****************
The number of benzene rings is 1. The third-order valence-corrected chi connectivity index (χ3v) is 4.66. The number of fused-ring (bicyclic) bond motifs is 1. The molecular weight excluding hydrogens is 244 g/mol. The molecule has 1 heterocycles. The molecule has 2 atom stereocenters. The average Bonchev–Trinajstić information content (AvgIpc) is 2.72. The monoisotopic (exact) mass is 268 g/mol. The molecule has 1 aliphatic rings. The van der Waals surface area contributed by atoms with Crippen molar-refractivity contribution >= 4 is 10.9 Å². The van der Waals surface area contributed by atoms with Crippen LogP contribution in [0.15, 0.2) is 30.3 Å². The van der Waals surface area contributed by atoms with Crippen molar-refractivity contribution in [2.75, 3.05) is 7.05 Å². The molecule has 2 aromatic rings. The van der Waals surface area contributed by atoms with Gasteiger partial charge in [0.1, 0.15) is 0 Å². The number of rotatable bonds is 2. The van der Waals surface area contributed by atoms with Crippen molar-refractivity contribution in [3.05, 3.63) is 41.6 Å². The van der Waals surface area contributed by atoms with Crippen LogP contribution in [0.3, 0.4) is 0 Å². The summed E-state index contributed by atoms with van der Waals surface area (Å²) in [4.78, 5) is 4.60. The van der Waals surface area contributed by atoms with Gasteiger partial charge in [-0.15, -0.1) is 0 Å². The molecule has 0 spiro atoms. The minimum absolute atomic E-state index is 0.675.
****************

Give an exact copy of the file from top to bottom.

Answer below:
The number of benzene rings is 1. The third-order valence-corrected chi connectivity index (χ3v) is 4.66. The number of fused-ring (bicyclic) bond motifs is 1. The molecular weight excluding hydrogens is 244 g/mol. The molecule has 1 heterocycles. The molecule has 2 atom stereocenters. The average Bonchev–Trinajstić information content (AvgIpc) is 2.72. The monoisotopic (exact) mass is 268 g/mol. The molecule has 1 aliphatic rings. The van der Waals surface area contributed by atoms with Crippen molar-refractivity contribution >= 4 is 10.9 Å². The van der Waals surface area contributed by atoms with Crippen LogP contribution in [0.15, 0.2) is 30.3 Å². The van der Waals surface area contributed by atoms with Crippen molar-refractivity contribution in [2.75, 3.05) is 7.05 Å². The molecule has 2 aromatic rings. The van der Waals surface area contributed by atoms with Gasteiger partial charge in [0.1, 0.15) is 0 Å². The number of rotatable bonds is 2. The van der Waals surface area contributed by atoms with Crippen molar-refractivity contribution in [3.05, 3.63) is 41.6 Å². The van der Waals surface area contributed by atoms with Crippen LogP contribution in [0.3, 0.4) is 0 Å². The summed E-state index contributed by atoms with van der Waals surface area (Å²) in [4.78, 5) is 4.60. The van der Waals surface area contributed by atoms with Gasteiger partial charge in [-0.15, -0.1) is 0 Å². The molecule has 0 spiro atoms. The minimum absolute atomic E-state index is 0.675.